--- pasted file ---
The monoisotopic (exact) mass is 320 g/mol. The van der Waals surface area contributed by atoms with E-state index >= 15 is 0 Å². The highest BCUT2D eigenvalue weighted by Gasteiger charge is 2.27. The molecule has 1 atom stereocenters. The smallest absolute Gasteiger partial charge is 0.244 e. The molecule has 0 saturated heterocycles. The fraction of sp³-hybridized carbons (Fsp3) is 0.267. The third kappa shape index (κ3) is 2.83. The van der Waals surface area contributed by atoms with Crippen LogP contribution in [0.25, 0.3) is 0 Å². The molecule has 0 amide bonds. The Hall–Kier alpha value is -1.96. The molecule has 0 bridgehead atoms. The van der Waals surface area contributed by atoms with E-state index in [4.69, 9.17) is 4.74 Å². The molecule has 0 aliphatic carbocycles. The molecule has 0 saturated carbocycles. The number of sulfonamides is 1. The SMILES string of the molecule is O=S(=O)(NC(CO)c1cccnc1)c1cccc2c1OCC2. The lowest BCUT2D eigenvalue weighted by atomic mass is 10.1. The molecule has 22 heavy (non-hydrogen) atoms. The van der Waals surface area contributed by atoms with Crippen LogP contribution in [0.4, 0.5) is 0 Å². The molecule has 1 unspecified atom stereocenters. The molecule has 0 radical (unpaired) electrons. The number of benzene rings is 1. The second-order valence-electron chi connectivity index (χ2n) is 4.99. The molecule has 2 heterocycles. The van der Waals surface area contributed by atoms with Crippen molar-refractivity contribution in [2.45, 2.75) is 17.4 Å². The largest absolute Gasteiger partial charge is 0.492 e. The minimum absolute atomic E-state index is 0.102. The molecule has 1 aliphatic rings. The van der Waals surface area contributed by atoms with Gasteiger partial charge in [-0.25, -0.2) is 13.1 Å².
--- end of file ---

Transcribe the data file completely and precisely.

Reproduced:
The monoisotopic (exact) mass is 320 g/mol. The van der Waals surface area contributed by atoms with E-state index >= 15 is 0 Å². The highest BCUT2D eigenvalue weighted by Gasteiger charge is 2.27. The molecule has 1 atom stereocenters. The smallest absolute Gasteiger partial charge is 0.244 e. The molecule has 0 saturated heterocycles. The fraction of sp³-hybridized carbons (Fsp3) is 0.267. The third kappa shape index (κ3) is 2.83. The van der Waals surface area contributed by atoms with Crippen LogP contribution in [0.25, 0.3) is 0 Å². The molecule has 0 amide bonds. The Hall–Kier alpha value is -1.96. The molecule has 0 bridgehead atoms. The van der Waals surface area contributed by atoms with E-state index in [4.69, 9.17) is 4.74 Å². The molecule has 0 aliphatic carbocycles. The molecule has 0 saturated carbocycles. The number of sulfonamides is 1. The SMILES string of the molecule is O=S(=O)(NC(CO)c1cccnc1)c1cccc2c1OCC2. The lowest BCUT2D eigenvalue weighted by atomic mass is 10.1. The molecule has 22 heavy (non-hydrogen) atoms. The van der Waals surface area contributed by atoms with Crippen LogP contribution in [0.4, 0.5) is 0 Å². The molecule has 1 unspecified atom stereocenters. The molecule has 0 radical (unpaired) electrons. The number of benzene rings is 1. The second-order valence-electron chi connectivity index (χ2n) is 4.99. The molecule has 2 heterocycles. The van der Waals surface area contributed by atoms with Crippen molar-refractivity contribution in [2.45, 2.75) is 17.4 Å². The largest absolute Gasteiger partial charge is 0.492 e. The minimum absolute atomic E-state index is 0.102. The molecule has 1 aliphatic rings. The van der Waals surface area contributed by atoms with Gasteiger partial charge in [-0.25, -0.2) is 13.1 Å².